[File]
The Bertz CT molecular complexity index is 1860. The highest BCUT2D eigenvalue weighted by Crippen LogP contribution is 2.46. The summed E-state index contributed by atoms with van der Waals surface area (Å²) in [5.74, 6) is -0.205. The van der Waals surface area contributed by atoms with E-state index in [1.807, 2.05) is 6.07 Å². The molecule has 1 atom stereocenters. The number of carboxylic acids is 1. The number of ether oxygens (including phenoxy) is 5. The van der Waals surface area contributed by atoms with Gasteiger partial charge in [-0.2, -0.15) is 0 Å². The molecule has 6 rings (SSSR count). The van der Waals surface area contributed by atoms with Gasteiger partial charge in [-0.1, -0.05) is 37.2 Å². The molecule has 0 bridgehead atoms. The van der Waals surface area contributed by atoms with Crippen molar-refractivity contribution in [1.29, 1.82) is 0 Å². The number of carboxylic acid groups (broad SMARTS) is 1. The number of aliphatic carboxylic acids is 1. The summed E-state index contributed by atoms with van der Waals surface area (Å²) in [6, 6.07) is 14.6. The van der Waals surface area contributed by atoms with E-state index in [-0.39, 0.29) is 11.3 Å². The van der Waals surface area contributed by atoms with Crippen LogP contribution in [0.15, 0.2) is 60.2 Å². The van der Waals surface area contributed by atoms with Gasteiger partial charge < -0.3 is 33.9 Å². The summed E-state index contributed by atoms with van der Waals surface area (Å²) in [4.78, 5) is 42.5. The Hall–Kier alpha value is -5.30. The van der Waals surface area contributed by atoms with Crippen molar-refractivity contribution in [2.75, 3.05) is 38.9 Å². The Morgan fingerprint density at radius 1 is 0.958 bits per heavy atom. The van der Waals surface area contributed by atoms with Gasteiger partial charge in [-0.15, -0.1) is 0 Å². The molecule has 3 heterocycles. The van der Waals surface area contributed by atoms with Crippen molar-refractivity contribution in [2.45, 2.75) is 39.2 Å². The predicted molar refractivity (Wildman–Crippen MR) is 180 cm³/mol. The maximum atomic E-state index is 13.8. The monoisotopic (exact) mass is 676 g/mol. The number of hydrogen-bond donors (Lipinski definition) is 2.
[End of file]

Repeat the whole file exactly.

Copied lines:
The Bertz CT molecular complexity index is 1860. The highest BCUT2D eigenvalue weighted by Crippen LogP contribution is 2.46. The summed E-state index contributed by atoms with van der Waals surface area (Å²) in [5.74, 6) is -0.205. The van der Waals surface area contributed by atoms with E-state index in [1.807, 2.05) is 6.07 Å². The molecule has 1 atom stereocenters. The number of carboxylic acids is 1. The number of ether oxygens (including phenoxy) is 5. The van der Waals surface area contributed by atoms with Gasteiger partial charge in [-0.2, -0.15) is 0 Å². The molecule has 6 rings (SSSR count). The van der Waals surface area contributed by atoms with Gasteiger partial charge in [-0.1, -0.05) is 37.2 Å². The molecule has 0 bridgehead atoms. The van der Waals surface area contributed by atoms with Crippen molar-refractivity contribution in [1.29, 1.82) is 0 Å². The number of carboxylic acid groups (broad SMARTS) is 1. The number of aliphatic carboxylic acids is 1. The summed E-state index contributed by atoms with van der Waals surface area (Å²) in [6, 6.07) is 14.6. The van der Waals surface area contributed by atoms with E-state index in [-0.39, 0.29) is 11.3 Å². The van der Waals surface area contributed by atoms with Crippen LogP contribution in [0.15, 0.2) is 60.2 Å². The van der Waals surface area contributed by atoms with Gasteiger partial charge < -0.3 is 33.9 Å². The summed E-state index contributed by atoms with van der Waals surface area (Å²) in [4.78, 5) is 42.5. The Hall–Kier alpha value is -5.30. The van der Waals surface area contributed by atoms with Crippen molar-refractivity contribution in [2.75, 3.05) is 38.9 Å². The Morgan fingerprint density at radius 1 is 0.958 bits per heavy atom. The van der Waals surface area contributed by atoms with Gasteiger partial charge in [-0.15, -0.1) is 0 Å². The molecule has 3 heterocycles. The van der Waals surface area contributed by atoms with Crippen molar-refractivity contribution in [2.45, 2.75) is 39.2 Å². The predicted molar refractivity (Wildman–Crippen MR) is 180 cm³/mol. The maximum atomic E-state index is 13.8. The monoisotopic (exact) mass is 676 g/mol. The number of hydrogen-bond donors (Lipinski definition) is 2.